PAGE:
Pre-School Children (ages 3-6 years)

  • These children are very curious and fantasize about things during their play. They fear the unfamiliar.
  • The child may think that hospitalization and surgery is a punishment for some wrong-doing. Reassurance and explanation is needed so they know it is not their fault.
  • Realistic medical equipment used on a doll or teddy bear can give them an idea of some of the things to expect. If this is not available, pictures of this equipment with explanations about how it is used can be substituted.
  • Having children draw pictures of what they expect or having them role play their expectations can ease fears and allows the family to correct misperceptions.
  • They only need to be told about 3-4 days prior to admission. Storybooks or color books can aid in the process. These children a little time to think about what is going to happen and to ask questions about it.
  • Simple short explanations are best, using the same words each time. Be honest and matterof- fact and don't go into detail.
  • Take along comforting toys, pictures, or other objects.
  • A parent or other adult needs to be with them at all the times, when it is possible.
  • Children 4 years old and older may receive great benefit from a hospital tour about a week prior to the scheduled surgery. This shows them what the hospital environment is like and helps them to know better what to expect.

School-Age Children (about 6-12 years)

  • These children are especially afraid of painful procedures and of losing control, so explanations about pain need to be very clear. The child needs to be given ways such as distraction or deep breathing to help handle the pain. Emphasis needs to be on the short term nature of the pain and they need to be allowed to cry without being made fun of.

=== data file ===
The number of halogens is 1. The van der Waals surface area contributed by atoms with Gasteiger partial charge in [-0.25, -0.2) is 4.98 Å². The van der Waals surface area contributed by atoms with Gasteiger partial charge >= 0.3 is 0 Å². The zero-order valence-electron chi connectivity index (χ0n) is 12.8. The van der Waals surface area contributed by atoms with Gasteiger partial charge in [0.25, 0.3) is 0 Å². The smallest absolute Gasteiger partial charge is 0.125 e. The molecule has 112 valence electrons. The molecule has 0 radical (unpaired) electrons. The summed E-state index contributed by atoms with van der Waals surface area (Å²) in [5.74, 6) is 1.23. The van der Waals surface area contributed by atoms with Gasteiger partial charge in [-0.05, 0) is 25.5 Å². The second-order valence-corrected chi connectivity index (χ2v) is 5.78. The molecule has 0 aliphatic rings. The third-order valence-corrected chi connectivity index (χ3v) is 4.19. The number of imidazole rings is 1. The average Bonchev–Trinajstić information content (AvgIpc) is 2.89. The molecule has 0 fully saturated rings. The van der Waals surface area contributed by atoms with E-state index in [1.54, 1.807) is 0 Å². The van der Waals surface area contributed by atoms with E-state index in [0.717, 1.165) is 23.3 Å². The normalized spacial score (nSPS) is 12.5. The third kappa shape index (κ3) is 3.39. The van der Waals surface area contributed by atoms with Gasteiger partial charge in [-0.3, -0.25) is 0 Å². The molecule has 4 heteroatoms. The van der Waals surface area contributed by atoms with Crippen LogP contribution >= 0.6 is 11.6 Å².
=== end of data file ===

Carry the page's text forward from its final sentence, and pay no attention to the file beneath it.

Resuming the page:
• Always be open to their questions and let them know their fears are understandable.
  • The older the child, the more detailed the explanations need to be, but it is very important to choose the words for these explanations carefully. Telling the child not to be scared or not to worry frequently makes the anxiety worse.
  • Sometimes these children fear that what is done to one body part may affect the function of other parts. Be specific about what to expect following the surgery; give the exact area that will be affected and talk about the expected function of that part following surgery.

Adolescents (ages 13 years to adulthood)

  • There is a great difference in maturity levels in this age group, so level of understanding and sophistication must be assessed prior to giving information.
  • Privacy is a very important issue, so it is important to address this in any pre-surgical teaching.
  • Body image is also of vital importance, so this person needs to be told honestly how the surgery will affect their body functionally and cosmetically.
  • Always address this patient directly with the necessary information and treat them with respect.
  • This patient also fears loss of control, pain, and the unknown. Clear and honest explanations of what to expect are very important.


Having the right materials on hand to aid in the pre-surgery education process is very important. Resources may be published by various organizations or publishers in written form; they can be found on the Internet; they can be videos or DVD's; and they can be something that is prepared internally for your clinic setting. All of these different venues can be very effective, but they should only be used to reinforce the verbal education that you give them.